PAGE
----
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How to Review Your Health Plan Benefits & Coverage

How to Review Your Health Plan Benefits & Coverage

Published: Feb. 1, 2022Updated: Jan. 17, 2024

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Many health plans turn over with the end of each calendar year, while others follow a schedule determined by an employer. Whenever your new plan year begins, it’s a valuable opportunity (and yes, a small headache) to review your benefits and make sure you understand what, if anything, has changed so you can get the most out of your plan benefits. From reviewing your deductibles to renewing your zeal for filing out-of-network claims, we’ll walk you through the process here.

And remember: you’ll need to share a copy of your new plan’s ID card with your child’s providers! (You can download the card from your plan’s website.) It’s much more convenient to do this from the comfort of your computer than it will be when you are standing at the reception desk or — worse — after a claim has been submitted and rejected by what is now the “old plan.”

Tips for reviewing health insurance plan and coverage in the new year

Review those shifty deductibles

Has the deductible increased? What about your share of cost? Compare the benefits and coverage you received last plan year both in and out of network with what is on tap for the new year. Access the summary of benefits for the new year and ask yourself:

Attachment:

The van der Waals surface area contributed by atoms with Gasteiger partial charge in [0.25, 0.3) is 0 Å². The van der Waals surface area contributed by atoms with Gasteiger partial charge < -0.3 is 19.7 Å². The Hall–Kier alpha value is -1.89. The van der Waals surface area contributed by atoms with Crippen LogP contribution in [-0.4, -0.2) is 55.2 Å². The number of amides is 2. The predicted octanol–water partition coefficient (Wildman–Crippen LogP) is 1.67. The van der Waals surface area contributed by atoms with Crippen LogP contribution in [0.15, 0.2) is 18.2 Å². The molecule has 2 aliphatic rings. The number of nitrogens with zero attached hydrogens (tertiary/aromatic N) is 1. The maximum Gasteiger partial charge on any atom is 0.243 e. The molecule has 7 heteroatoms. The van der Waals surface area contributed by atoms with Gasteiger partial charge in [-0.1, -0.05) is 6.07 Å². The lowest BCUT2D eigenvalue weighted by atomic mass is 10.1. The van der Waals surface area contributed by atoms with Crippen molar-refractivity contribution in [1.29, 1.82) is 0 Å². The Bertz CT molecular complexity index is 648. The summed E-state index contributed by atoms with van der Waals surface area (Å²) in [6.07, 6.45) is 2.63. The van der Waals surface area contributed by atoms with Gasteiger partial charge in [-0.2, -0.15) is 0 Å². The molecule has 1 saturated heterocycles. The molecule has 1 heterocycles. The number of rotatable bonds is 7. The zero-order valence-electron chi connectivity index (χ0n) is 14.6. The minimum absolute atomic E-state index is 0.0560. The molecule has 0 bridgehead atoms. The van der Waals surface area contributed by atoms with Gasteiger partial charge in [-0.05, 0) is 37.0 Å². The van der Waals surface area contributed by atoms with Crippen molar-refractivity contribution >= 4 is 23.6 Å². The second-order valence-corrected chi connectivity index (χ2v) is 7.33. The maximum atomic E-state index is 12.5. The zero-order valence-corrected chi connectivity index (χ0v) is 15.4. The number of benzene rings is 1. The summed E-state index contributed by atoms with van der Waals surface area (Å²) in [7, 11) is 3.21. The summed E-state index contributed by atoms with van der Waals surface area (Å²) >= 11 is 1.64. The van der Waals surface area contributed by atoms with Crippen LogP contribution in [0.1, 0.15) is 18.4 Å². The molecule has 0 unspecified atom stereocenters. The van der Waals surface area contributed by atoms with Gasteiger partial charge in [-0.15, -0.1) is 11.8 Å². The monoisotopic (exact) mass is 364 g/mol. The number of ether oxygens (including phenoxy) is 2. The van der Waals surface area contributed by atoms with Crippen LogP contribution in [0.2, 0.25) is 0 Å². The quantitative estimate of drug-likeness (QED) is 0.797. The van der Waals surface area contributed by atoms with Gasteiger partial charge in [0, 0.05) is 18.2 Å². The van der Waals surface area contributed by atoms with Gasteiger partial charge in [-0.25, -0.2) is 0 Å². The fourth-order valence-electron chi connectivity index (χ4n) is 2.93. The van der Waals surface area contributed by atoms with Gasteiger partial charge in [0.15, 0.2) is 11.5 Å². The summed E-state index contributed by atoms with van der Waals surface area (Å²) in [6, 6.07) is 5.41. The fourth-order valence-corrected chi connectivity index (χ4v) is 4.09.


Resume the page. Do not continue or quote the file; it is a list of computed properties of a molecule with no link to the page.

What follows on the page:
• Is pre-authorization required for such services as acupuncture and chiropractic care, and the big four for our kids: OT, PT, speech, and ABA?

  • Has your share of cost seen an uptick? For example, is your 20% liability now suddenly at 40%?

Don’t overlook plan details that cover the dentist and trips to the pharmacy. Make sure you know what you’re opting into and out of for filling teeth and prescriptions.

Read those EOBs

The EOB, or explanation of benefits, is the claim document generated when bills for services are filed by you or by your child’s provider. Start thinking of the EOB as a roadmap to the financial story of every medical encounter you have AND the mechanism by which to confirm or pursue correct payments.

EOBs are too often — and see if you recognize your pattern here — tossed in the junk drawer, used as coasters for coffee cups and wine glasses, or put into neatly labeled file folders and left to gather dust. But EOBs contain information you need to be on equal footing with your health plan, so don’t toss these envelopes aside! If you have filed correctly and your out-of-network deductible isn’t astronomical, some of the envelopes you receive may contain payment. But every envelope contains valuable information.

Don’t trust the health plan to get it right. If you are reading your EOBs you can sometimes catch the plan red-handed. They do indeed make mistakes.

File for dollars

There can be multiple ways to file claims. Regardless of how you file, retain a copy of everything you submit at least until processing is complete.

  • If you’re someone who likes to have a paper trail, you can still file your claims by mail. Look online at the health plan website for a blank claim form. Save time by creating a master claim form with all the basic unchanging demographics entered.

  • Check to see if faxing your paper claim is an option. Filing by fax saves mailing time and postage — and it creates a handy record. If you’re able to fax, always remember to save a transmission receipt with the correct date stamp.